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German IG Metall, in pay talks, wants to trump chemical deal

Germany's biggest labor union, IG Metall, wants a bigger pay rise than the 3.6% won by chemical workers last week, a union official said, citing higher sales at companies such as DaimlerChrysler AG and Siemens AG.

IG Metall will seek 6.5% more pay in today's first round of talks for 700,000 staff in North Rhine-Westphalia, the most populous of Germany's 16 states. The IG BCE chemical union on March 8 won a 3.6% raise plus one-off payments after demanding as much as 4.5%, a deal that analysts said could set the tone for coming wage rounds in other industries. „We will insist on a bigger package” than chemical workers achieved, Detlef Wetzel, IG Metall's regional leader and chief negotiator, said in an interview. „The metal industry is in a much better state; we clearly deserve a bigger increase.”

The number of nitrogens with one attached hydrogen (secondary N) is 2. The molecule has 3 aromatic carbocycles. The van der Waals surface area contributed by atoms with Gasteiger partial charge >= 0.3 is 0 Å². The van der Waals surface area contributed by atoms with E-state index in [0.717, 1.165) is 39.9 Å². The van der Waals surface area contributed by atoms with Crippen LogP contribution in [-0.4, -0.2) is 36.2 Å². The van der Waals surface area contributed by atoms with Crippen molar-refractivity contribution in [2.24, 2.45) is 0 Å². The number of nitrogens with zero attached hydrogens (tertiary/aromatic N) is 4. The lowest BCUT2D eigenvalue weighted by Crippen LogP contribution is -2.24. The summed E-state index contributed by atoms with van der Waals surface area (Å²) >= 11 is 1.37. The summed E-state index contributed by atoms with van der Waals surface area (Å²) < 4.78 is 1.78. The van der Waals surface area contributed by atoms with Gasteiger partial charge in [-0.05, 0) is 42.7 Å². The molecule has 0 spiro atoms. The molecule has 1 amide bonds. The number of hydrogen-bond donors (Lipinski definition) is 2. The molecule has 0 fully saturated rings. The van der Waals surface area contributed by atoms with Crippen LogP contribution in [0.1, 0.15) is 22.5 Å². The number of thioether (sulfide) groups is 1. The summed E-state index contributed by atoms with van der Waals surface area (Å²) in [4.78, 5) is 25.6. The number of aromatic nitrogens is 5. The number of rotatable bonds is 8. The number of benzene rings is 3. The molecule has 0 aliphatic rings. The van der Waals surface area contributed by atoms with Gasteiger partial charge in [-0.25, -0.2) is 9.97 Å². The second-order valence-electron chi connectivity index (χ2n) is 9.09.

Germany's fastest economic growth since 2000 last year has spurred IG Metall and other unions to raise their pay demands. The European Central Bank, which last week raised interest rates to 3.75% from 3.5%, has warned excessive pay gains may fuel inflation. Wetzel said last year's „moderate” 3% pay rise in the metal industry helped Germany's economy achieve 2.7% growth. Workers now want „a fair share” of the upswing, Wetzel said, also demanding compensation for estimated consumer inflation of 2.3% and productivity gains of 1.8%.

The Kiel-based IfW economic institute today raised its forecast for German growth this year to 2.8% from 2.1%, citing continuing „powerful economic recovery.” IG Metall may win a pay increase of more than 4%, IfW said. Employers in North Rhine-Westphalia, scene of last year's accord that served as a benchmark for all Germany's 3.4 million metalworkers, will propose a pay offer in the second round of talks on April 2, spokesman Eberhard Vietinghoff said by telephone. Today's first-round talks in the western city of Gelsenkirchen will start at 5 p.m. local time.

German wages rose no more than an average 2.2% per year between 2001 and 2005, according to data compiled by the union-funded WSI institute. (Bloomberg)